Rarely do we hear of the lingering grief of survivors, the PTSD-like symptoms of those left behind, or the hardships faced by victims of violence who aren’t killed, but whose wounds result in a lifetime of physical and mental trauma that can cost hundreds of thousands of dollars just to manage, let alone heal. For every gun-related death in most major cities, there are more cases of survival, and that survival is often marred by a life of difficulty and suffering.
There’s been debate about whether gun violence merits a “public health” designation, which would allow the issue to be addressed with public service campaigns similar to those that speak to widespread public health problems like smoking or texting while driving.
But any move that potentially makes gun acquisition more difficult is ardently opposed by the gun lobby, which succeeds by playing to America’s insatiable gun lust, based mostly on fear. A fear of crime; of the perceived threat that government will roll back the 2nd Amendment; and, increasingly, fear of minorities and the “other” in a racially charged climate where people of color are still constantly portrayed as criminals. Given these media-induced motivations driving people to arm themselves, it’s easy to see why lines wind up being drawn along racial lines, and along the dividing line between cities and suburbs. But the reality is that tough gun control laws are already in place in many urban centers, where guns still wind up being easy to obtain, often because they’re brought to cities from rural areas with less-restrictive gun laws.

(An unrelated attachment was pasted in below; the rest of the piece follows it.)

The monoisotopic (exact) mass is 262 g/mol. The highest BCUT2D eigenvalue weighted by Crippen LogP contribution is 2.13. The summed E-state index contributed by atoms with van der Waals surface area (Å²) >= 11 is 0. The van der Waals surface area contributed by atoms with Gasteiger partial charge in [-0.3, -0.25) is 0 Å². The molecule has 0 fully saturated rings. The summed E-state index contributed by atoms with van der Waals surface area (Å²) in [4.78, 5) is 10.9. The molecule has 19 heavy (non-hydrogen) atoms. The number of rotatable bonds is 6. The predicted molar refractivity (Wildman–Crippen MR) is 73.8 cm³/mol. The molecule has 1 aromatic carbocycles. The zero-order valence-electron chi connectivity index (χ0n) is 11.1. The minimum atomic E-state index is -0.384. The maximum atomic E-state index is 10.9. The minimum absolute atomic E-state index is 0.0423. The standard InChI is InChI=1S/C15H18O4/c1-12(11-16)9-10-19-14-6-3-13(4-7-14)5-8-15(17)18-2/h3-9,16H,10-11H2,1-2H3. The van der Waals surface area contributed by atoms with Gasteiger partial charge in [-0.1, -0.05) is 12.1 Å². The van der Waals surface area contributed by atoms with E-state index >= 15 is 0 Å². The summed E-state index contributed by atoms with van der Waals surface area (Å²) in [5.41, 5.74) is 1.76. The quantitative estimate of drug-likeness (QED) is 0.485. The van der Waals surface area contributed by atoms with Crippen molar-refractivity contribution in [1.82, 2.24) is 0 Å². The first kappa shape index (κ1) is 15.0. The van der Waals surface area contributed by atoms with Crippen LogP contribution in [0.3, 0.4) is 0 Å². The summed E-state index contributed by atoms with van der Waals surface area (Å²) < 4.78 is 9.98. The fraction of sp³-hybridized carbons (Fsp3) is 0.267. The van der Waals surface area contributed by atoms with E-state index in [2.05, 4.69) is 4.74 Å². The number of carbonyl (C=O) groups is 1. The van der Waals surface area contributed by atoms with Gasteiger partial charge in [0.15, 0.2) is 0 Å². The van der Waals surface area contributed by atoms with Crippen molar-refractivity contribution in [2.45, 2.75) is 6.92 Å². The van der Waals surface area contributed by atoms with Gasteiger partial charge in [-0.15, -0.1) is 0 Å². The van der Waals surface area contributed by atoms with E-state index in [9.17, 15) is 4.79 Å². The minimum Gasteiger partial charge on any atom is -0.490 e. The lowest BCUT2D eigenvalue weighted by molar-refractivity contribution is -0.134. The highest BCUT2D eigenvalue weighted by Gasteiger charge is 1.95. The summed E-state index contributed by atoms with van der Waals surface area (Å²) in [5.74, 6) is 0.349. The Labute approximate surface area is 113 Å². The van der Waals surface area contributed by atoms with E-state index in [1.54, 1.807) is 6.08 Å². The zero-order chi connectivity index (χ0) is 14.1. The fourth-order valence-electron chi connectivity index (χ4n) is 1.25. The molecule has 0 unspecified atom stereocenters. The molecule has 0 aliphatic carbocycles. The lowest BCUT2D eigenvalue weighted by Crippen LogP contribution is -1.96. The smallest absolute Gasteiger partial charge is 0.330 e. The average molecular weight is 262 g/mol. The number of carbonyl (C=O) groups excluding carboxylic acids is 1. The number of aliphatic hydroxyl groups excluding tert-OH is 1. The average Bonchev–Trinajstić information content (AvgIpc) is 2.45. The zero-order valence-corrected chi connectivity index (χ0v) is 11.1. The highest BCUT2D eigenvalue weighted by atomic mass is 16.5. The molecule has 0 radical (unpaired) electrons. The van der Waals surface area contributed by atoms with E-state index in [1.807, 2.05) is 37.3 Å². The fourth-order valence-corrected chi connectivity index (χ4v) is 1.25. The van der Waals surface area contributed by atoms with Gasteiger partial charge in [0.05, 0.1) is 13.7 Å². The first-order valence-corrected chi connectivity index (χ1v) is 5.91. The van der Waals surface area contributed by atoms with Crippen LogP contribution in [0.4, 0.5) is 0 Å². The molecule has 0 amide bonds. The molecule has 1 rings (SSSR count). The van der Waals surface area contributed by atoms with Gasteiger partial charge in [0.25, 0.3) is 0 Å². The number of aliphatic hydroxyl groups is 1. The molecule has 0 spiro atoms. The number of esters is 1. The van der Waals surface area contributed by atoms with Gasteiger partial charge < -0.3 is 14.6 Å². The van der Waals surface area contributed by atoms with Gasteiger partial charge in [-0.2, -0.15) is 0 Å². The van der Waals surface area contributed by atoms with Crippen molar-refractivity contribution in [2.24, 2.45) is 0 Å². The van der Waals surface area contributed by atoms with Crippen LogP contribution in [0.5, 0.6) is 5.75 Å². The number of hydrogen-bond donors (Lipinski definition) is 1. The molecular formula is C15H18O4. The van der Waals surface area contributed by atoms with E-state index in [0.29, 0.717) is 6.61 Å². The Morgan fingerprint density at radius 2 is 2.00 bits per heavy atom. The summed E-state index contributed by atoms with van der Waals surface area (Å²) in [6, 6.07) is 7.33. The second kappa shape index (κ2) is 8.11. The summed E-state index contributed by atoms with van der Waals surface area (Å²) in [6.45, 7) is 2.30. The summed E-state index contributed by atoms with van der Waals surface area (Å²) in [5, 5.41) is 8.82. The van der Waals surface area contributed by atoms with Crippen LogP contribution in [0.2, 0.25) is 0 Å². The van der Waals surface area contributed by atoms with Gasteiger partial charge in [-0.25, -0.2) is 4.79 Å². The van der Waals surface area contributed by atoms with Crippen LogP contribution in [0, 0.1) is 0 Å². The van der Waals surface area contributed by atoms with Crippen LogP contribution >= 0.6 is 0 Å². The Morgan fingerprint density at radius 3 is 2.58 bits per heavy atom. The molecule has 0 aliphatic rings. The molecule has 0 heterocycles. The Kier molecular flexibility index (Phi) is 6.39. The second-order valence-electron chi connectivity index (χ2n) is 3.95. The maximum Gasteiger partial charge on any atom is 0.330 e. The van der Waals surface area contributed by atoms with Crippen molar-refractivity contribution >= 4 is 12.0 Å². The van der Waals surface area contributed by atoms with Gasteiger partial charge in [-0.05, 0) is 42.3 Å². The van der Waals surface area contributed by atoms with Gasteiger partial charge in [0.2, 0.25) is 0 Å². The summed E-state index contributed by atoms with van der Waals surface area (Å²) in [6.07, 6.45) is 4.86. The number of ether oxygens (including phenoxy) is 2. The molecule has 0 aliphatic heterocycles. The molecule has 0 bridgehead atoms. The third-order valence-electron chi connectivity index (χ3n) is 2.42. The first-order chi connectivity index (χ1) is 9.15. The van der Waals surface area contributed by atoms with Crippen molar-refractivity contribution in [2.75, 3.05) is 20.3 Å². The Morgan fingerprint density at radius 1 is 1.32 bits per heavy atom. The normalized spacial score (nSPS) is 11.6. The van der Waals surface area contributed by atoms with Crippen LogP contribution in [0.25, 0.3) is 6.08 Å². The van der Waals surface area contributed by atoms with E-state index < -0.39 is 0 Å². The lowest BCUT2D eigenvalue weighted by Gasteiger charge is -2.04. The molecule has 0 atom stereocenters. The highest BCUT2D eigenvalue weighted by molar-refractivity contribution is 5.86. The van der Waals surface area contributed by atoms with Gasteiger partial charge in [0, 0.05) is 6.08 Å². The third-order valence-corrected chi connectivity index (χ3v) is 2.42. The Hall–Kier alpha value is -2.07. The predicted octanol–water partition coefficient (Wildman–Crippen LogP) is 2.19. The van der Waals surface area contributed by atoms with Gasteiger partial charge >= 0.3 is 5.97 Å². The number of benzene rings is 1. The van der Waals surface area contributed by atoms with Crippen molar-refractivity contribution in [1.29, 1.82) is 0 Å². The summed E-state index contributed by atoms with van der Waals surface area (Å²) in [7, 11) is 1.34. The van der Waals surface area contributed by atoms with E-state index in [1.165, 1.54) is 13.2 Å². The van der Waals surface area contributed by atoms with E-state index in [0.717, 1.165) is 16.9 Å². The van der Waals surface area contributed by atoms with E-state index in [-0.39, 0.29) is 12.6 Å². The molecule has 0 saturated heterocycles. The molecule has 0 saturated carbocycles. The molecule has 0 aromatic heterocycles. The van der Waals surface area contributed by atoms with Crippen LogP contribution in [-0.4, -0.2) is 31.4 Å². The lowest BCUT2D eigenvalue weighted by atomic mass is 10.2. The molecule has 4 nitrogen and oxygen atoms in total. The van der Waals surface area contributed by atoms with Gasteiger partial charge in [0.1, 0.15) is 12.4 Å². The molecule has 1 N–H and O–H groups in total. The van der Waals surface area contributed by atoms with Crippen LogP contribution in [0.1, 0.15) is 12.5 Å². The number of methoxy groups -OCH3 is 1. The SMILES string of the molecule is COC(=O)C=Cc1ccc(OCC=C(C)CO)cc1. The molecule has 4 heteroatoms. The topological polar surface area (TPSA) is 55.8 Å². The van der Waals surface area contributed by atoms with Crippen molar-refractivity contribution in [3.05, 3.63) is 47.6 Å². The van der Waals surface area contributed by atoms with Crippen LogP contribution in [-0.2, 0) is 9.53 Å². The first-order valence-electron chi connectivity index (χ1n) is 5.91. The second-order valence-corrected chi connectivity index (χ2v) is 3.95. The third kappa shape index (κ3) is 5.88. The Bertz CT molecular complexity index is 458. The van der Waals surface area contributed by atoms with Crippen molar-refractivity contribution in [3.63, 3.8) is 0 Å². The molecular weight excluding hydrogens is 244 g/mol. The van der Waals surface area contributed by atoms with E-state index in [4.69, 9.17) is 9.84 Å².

Just to be clear — I own firearms — because I believe in self-defense. Black lives do, in fact, matter, and given the number of incidents we’ve seen recently where unarmed African Americans have been subjected to unwarranted police violence, I think my position, and my status as a gun owner, is more than reasonable.
And as an artist, I don’t want to let my industry off the hook for corporate hip-hop that promotes an almost cartoonish savagery with lyrics like “Mask on, fully loaded, when I pull on street; Rifle butcher knife, zip ties for hands and feet” — taken from an upcoming major-label release — that do their part to glorify the very real gun violence prevalent in too many communities.
It’s no surprise, though, that common-sense gun law reform is anathema to the NRA, the largest gun lobby in the country. A big chunk of their funding comes from gun owners and gun manufacturers. And I question the motivations of an organization that once advocated for gun control as a necessary adjunct to citizen gun ownership, but now opposes nearly every reform attempt, especially when they’ve been accused in recent years of irregularities in their fundraising activities.
I’ve seen the enemy and it doesn’t look like me. It looks like the political machinery that makes guns readily available in my community. It also looks like media outlets that fuel the fires of racism, and the business interests that profit from the exploitation of warped messages designed to influence those susceptible to its influence.
Hopefully the tragedy of mass shootings, born of too-easy access to guns, will be the catalyst for us to meaningfully deal with gun violence.